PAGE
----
On Saturday 11th June – the eve of Russia Day and the feast of the Holy Trinity – a new monument to Emperor Nicholas II was unveiled on the grounds of the Church of the Life-Giving Trinity, located on Muzeynaya Street in Vladimir, Russia. The flags of the Russian Federation and the Russian Empire were placed on either side of the monument.

The bronze monument was created by the famous Vladimir sculptor Ilya Shanin. The pedestal was created by Nikolai Andrianov, and the memorial plaques by Yuri Tumarkin and artist Olga Rozanova.

  • Readers may recall that I reported on this new monument back in late 2021. Click HERE to read this article – PG

The initiative to install the monument came from the rector of the Holy Trinity Church, Father Evgeny Borovskikh, and Ilya Shanin. A fundraiser was announced in November 2021, the cost of casting and installation of the monument amounted to 1.5 million rubles [$20,000 USD], the entire amount of which was raised by private donors.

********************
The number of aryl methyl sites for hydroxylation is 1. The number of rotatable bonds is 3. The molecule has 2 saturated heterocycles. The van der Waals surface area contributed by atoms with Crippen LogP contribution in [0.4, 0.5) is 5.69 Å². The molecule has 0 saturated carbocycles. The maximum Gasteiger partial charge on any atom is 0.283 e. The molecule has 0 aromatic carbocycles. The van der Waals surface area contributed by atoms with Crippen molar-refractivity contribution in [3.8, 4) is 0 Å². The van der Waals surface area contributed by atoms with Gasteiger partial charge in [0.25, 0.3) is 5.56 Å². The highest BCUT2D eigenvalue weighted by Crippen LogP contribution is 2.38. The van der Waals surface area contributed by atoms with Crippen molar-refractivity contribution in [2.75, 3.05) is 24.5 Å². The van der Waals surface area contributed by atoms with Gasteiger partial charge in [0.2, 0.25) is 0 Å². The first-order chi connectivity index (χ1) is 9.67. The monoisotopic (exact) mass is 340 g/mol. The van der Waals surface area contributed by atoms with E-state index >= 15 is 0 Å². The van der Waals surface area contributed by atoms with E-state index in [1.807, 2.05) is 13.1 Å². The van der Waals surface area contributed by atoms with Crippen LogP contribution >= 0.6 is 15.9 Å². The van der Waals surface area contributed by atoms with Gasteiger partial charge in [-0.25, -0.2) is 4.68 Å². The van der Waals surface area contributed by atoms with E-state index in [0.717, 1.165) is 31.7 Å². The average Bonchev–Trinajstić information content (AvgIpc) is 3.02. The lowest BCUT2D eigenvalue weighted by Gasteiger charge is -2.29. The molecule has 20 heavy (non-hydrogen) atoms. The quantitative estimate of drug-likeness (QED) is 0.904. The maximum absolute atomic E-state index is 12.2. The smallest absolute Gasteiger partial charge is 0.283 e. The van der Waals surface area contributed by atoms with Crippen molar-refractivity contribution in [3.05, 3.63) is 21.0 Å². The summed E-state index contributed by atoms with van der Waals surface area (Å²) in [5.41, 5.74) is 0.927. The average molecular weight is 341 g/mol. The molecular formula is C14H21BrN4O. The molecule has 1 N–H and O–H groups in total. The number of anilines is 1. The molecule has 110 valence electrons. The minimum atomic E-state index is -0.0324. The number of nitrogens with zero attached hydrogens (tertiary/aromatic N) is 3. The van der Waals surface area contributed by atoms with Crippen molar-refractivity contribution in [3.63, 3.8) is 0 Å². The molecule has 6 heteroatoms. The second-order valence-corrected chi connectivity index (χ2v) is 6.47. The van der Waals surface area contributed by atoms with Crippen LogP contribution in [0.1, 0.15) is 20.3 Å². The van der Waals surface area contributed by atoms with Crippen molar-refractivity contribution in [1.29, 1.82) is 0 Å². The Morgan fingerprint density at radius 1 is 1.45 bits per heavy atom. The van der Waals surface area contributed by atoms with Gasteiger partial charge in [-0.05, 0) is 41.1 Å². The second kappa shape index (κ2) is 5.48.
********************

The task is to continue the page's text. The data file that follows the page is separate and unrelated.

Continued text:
In January 2022, sculptor Ilya Shanin announced that he wanted the installation of the monument to take place in May 2023, to coincide with 110th anniversary of the Emperor’s only visit to Vladimir, on 16th May 1913.

PHOTOS: Close up views of the sculpture and pedestal

The bronze monument of Nicholas II was made at a factory in Smolensk. He is presented from the waist up wearing a ceremonial uniform, with a ribbon over his shoulder, crosses, orders and medals. The height of the monument is 125 centimeters [app. 4 ft.] without the pedestal. The granite pedestal was made in St. Petersburg. On the pedestal there is an inscription «Государь император Николай II» – “Sovereign Emperor Nicholas II”.